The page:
The quiet coalition has come together to reverse the decline of the opposition rebel forces in Syria, according to this nice front-pager in Wednesday’s Washington Post. Much like in the case of Libya, the Obama Administration is hanging back and letting the local “market” determine his military response. He simply refuses to take the strategic lead, which is frustrating to many and yet decidedly clever on his part.
To me, this is the Obama Doctrine: respond to local demand for U.S. crisis-response services rather than — in typical American fashion — pushing our way to the front of the line, bossing everyone, and then finding ourselves alone on the postwar backside.
It violates one of my key strategic principles (borrowed from the Israelis), which is, Whenever possible, speed the killing. If you know there is violent terrain to be covered between here and the outcome you seek, it’s better to speed the conflict along, accepting the killing dynamic (always stunningly small compared to past wars – let’s be brutally honest), and then grab control of the postwar.
But the problem for the United States has been, as of late, that stepping up in this fashion simply earns us near-complete ownership of the postwar, which we’re not well suited for in temperament (our expectations, especially on democracy, are always fantastically impatient and unrealistic) nor approach (our nation-building simply sucks, given its ahistoric and completely backasswards belief that you build a government first and then hope an economy follows). Frankly, the ambitious regional types are always better suited for this, because they know the landscape, they’re appropriately greedy in an economic/investment sense, and they’re unfussy on the political developments (which take time, duh!).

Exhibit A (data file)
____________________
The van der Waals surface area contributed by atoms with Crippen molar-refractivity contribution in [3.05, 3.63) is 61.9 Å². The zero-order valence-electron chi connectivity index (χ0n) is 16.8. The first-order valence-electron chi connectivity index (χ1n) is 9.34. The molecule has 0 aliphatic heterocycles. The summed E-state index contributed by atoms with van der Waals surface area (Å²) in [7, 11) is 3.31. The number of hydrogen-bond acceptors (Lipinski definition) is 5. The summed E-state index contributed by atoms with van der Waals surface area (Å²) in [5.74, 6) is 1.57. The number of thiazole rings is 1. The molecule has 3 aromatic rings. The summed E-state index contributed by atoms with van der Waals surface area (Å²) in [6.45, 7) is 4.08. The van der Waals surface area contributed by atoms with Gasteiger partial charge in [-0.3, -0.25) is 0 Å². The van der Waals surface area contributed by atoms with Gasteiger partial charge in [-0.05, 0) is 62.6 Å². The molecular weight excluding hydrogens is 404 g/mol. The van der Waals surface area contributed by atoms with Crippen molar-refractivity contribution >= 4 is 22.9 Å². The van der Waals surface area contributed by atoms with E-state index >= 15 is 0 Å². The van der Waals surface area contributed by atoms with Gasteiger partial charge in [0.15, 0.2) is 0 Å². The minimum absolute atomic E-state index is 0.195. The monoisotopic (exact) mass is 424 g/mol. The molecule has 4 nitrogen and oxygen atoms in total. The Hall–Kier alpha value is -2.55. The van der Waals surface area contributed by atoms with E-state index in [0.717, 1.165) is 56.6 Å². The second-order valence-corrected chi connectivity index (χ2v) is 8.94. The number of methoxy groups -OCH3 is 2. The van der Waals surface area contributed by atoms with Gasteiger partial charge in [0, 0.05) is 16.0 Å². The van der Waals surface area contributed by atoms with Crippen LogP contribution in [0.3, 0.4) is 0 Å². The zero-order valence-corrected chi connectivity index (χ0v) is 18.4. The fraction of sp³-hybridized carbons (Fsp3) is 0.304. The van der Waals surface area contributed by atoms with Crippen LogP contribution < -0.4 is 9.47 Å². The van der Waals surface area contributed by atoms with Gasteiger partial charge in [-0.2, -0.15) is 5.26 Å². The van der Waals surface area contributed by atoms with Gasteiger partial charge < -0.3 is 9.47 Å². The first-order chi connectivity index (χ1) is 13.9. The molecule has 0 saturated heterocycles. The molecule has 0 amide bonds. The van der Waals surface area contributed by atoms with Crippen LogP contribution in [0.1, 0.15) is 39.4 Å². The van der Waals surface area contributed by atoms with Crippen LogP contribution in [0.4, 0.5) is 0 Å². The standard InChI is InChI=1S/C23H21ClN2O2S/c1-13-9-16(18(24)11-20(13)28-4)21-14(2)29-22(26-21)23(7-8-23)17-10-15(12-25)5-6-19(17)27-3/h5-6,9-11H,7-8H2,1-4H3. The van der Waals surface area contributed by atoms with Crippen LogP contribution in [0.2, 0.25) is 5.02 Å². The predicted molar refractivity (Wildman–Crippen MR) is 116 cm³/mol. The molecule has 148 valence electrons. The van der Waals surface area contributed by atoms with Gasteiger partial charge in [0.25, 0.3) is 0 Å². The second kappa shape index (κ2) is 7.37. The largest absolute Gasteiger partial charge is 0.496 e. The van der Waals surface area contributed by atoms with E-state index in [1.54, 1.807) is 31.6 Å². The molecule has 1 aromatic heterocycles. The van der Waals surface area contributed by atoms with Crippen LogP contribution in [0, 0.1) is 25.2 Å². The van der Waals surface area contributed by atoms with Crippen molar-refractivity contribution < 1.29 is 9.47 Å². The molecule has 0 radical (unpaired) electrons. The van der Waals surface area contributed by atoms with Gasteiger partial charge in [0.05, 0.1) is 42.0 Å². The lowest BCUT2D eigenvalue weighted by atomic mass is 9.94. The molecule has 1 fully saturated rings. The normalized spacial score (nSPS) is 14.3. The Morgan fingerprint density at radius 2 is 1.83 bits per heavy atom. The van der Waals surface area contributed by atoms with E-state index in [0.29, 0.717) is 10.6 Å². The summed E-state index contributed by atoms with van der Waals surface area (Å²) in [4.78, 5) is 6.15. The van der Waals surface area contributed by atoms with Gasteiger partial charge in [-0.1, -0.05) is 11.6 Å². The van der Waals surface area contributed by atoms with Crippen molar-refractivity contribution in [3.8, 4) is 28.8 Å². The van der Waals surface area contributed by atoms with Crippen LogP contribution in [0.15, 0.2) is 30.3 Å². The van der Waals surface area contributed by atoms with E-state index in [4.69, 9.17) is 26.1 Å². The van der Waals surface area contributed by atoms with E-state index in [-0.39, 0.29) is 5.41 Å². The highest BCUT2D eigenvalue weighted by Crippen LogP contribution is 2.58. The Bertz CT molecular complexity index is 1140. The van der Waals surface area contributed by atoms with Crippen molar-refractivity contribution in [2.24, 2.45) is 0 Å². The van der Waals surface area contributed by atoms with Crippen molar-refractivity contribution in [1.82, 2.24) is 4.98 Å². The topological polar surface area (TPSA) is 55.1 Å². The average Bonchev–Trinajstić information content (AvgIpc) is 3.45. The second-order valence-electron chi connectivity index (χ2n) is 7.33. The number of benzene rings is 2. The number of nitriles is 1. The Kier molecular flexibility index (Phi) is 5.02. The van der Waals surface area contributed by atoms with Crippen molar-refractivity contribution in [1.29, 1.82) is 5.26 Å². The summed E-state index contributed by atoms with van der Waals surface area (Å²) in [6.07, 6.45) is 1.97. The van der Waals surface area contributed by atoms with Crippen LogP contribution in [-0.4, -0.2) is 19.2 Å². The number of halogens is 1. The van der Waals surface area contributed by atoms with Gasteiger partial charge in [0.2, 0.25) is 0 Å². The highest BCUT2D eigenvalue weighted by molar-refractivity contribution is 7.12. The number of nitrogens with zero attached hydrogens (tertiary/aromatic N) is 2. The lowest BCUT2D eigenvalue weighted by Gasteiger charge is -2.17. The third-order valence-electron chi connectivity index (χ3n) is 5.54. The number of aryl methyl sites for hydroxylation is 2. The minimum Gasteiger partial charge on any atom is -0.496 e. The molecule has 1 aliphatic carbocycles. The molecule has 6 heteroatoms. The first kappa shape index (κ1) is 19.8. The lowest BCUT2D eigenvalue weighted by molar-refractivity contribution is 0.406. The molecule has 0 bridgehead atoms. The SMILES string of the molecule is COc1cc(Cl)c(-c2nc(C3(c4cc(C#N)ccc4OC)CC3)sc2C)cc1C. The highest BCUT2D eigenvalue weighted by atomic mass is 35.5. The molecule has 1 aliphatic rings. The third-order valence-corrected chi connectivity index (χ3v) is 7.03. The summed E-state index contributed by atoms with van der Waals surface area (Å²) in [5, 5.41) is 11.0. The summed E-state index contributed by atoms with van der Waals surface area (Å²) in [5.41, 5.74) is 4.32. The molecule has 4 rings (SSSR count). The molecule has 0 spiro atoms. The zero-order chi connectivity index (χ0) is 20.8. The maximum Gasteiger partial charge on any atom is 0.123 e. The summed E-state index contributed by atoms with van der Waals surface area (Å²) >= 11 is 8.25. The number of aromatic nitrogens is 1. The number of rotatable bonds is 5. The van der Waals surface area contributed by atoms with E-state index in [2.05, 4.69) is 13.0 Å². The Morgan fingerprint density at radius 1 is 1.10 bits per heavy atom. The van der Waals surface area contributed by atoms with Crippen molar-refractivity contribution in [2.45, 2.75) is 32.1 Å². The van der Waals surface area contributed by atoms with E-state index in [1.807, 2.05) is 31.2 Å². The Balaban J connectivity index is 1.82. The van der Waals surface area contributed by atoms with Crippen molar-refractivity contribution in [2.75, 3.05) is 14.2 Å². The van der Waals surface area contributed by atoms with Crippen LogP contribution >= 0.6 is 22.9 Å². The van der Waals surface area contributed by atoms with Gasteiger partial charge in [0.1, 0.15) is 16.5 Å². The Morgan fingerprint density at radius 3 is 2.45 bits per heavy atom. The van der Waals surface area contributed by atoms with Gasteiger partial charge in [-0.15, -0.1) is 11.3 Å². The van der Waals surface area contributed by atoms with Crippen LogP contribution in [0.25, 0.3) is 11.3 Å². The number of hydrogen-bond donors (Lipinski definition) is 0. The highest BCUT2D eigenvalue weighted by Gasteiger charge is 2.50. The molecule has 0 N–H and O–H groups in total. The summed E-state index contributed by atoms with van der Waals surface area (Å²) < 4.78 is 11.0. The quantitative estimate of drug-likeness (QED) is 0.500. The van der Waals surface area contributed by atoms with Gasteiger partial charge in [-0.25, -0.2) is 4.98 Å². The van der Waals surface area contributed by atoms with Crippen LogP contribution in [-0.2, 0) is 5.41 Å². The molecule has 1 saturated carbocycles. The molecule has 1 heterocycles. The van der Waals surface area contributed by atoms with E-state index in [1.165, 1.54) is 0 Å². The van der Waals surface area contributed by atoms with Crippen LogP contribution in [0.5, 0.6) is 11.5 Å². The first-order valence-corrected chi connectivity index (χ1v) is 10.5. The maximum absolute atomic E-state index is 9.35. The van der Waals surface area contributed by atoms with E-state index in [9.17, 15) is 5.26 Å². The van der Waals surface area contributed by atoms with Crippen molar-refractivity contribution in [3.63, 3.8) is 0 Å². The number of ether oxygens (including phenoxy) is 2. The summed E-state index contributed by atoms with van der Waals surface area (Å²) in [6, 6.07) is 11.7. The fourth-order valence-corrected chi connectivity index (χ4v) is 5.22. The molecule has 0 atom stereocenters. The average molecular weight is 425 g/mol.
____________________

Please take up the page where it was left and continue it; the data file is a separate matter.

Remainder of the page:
But Obama, in my opinion, continues to display considerable wisdom here (as opposed to his cartoonishly clumsy “strategic pivot” to East Asia). The region’s anti-Iran coalition (Saudis, other GCC, Turkey in its deviously clever manner) are all ready and willing to move on Syria, so the U.S. does not and should not lead this process – just enable it here and there. Those nations should fund this and, by doing so, logically own the aftermath. If you want a stable postwar Syria, you want highly incentivized local pillars pushing their way to the front of the line.
Beyond all that, there is great logic regarding the White House’s quiet concentration on Syria right now and doing its best to keep Israel from striking Iran. When Assad goes, there goes much of the threat of Iran retaliating to Israeli strikes by turning on its regional proxies (Wikistrat, my massively multiplayer online consultancy, just ran that war-game). That development alone should cool Israel’s heels just enough for the unfolding Western embargo on Iranian oil (all those loaded tankers with nowhere to go) to have maximum effect.
In sum, a weak U.S. hand well-played to date. Yes, Assad’s fall may result in plenty of bloodletting and perhaps even the dismemberment of the country. And yes, this approach drags out the killing versus speeding it up. But there is no indication that it results in more killing, and there’s plenty of reason to believe the U.S. will be greatly advantaged by the resulting regional correlation of forces, meaning a solidly positive long-term outcome at a very low price.